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Living and Working in Separate Cities: The Good, the Bad, and the In-Between

At this point, everyone knows about Silicon Valley’s crazy housing prices. I grew up in Cupertino, California, and my childhood home must have gone up in value 40 times in the past 40 years. That’s not unusual around the Bay Area, and it seems like homes are only growing further and further out of reach — especially for individuals living on a single income.

One solution to avoiding these high costs is to regularly commute: Fly in from another city for four days, and fly home for three days every week. In my experience, this kind of business travel provides great opportunities to make connections and build relationships — and it’s been going on for years. Like anything, of course, you can find positives and negatives in living and working in two different cities, but with prices still rising, more people are considering it.

Zapier even introduced a de-location package for new employees. If a new hire wants to leave the Bay Area for a cheaper city, the company reimburses up to $10,000 in moving costs. The distributed company already functions with team members across the globe, so promoting a better standard of living for its employees was an obvious next step. It sure beats living in your car!

I’ve worked in the Valley most of my career. As the area became the innovation capital of the globe, I witnessed the corresponding gold rush and land grab from my front porch. Just the other day, I saw an 825-square-foot cottage listed for $1.9 million in Mountain View, California. (No, no bubble here….) And renting isn’t any better. Even well-compensated engineers feel the pinch when they have to spend 40 to 50 percent of their salary just to rent a place near work.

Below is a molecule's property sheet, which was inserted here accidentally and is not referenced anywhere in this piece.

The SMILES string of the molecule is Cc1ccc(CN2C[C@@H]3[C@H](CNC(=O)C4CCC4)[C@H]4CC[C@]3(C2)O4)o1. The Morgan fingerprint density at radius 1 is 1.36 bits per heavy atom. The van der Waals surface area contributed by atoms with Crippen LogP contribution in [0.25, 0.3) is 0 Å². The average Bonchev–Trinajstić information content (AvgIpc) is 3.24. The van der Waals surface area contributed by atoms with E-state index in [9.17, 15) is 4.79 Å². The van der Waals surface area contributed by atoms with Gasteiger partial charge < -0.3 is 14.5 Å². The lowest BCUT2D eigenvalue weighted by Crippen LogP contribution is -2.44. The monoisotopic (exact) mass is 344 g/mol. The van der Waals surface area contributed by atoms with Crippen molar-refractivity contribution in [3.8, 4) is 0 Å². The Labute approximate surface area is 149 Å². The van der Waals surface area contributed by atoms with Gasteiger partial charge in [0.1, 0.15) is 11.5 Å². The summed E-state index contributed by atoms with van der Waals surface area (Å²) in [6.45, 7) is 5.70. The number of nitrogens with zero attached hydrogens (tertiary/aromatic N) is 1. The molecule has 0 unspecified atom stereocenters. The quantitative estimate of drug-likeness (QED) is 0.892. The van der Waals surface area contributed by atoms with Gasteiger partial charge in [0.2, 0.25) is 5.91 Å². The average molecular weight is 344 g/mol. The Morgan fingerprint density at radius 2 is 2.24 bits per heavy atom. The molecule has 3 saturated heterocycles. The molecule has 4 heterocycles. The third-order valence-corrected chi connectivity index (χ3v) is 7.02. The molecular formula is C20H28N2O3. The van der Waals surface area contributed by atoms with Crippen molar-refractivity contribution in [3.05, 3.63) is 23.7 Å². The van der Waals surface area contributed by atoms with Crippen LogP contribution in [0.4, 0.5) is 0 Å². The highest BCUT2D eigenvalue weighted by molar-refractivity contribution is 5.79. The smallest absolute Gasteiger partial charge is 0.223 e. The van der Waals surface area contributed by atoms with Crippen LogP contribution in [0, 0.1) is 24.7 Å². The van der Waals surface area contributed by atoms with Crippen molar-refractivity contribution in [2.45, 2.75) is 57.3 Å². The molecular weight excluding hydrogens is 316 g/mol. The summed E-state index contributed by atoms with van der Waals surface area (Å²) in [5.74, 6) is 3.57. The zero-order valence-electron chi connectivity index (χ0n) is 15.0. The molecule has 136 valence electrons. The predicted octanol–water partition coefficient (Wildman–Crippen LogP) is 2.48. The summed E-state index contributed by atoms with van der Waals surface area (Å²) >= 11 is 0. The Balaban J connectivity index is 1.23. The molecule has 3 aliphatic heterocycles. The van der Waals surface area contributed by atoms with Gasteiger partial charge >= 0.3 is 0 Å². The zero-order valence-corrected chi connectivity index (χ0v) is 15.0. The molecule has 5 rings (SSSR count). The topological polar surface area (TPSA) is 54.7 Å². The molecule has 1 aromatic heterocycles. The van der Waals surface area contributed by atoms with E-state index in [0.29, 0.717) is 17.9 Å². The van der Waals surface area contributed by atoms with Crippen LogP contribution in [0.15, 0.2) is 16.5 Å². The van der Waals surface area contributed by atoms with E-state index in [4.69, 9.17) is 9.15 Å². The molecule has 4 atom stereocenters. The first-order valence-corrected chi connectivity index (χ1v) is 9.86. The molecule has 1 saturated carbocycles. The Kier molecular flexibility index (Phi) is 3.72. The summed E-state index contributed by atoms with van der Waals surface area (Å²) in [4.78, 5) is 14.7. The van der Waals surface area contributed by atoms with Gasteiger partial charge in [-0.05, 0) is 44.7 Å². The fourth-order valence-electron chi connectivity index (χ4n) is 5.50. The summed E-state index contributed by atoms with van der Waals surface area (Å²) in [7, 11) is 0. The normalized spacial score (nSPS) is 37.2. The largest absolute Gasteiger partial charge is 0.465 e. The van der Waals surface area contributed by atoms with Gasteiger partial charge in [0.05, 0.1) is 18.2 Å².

With prices like that, it’s worth it to consider the pros and cons of a lengthy commute.

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The Good: Separation and Expansion

When you work between two cities, you can have the best of both worlds. You have the discipline of being in work mode in one city while having downtime in the other. If you have family located in one city and you work in the other, you can be highly productive when you are at work — and then more present and focused on family at home.

You also benefit from expanded life experience because you get the best of two different locations and cultures. Many people are attracted to the slower lifestyle of a second city, and telecommuting gives them the ability to establish roots and a presence there while staying connected to the busier innovation city. You get the best of both worlds, and technology makes it easy to accomplish.

The Bad: Time and Health

One downside is the commute itself. In some ways, I love it because I see the same people on a regular basis on Southwest flights between Los Angeles and Silicon Valley (it’s a very active corridor!). However, the time it takes to commute can also be draining and expensive. The Silicon Valley “mega-commute” is a real thing and often involves a drive longer than 90 minutes or more one way.

That kind of commute can affect both workers and companies. One U.K. study found that workers with long commutes were 33 percent more likely to have depression and 37 percent more likely to worry about money. The same study found that when workers could technically work from home, but weren’t allowed to, they lost 29 working days a year.

However, the moral of the story isn’t to avoid living and working in two different cities — it’s to learn how to make it work if it makes sense for you.

My Take on the Weekly Grind

Given that my job is to bridge the worlds of Silicon Valley and Hollywood, I fly up and down the coast several times each month. (I’ve been doing this so often and for so long — decades, in fact — that I even have my own Southwest gate agent at the San Jose airport terminal!)

It works great because I have active networks in both areas and can participate in client meetings and social activities in both locations on a regular basis, which suits me.

Practically speaking, if you do the same, your housing and travel expenses may increase — unless your employer subsidizes and offsets some of those costs. But, in general, the people I know who commute on a regular basis have learned to make it work to their advantage. If you have a chance to try it for yourself, I highly recommend taking it and optimizing the personal and professional opportunities that come from living and working in the spaces between two places.

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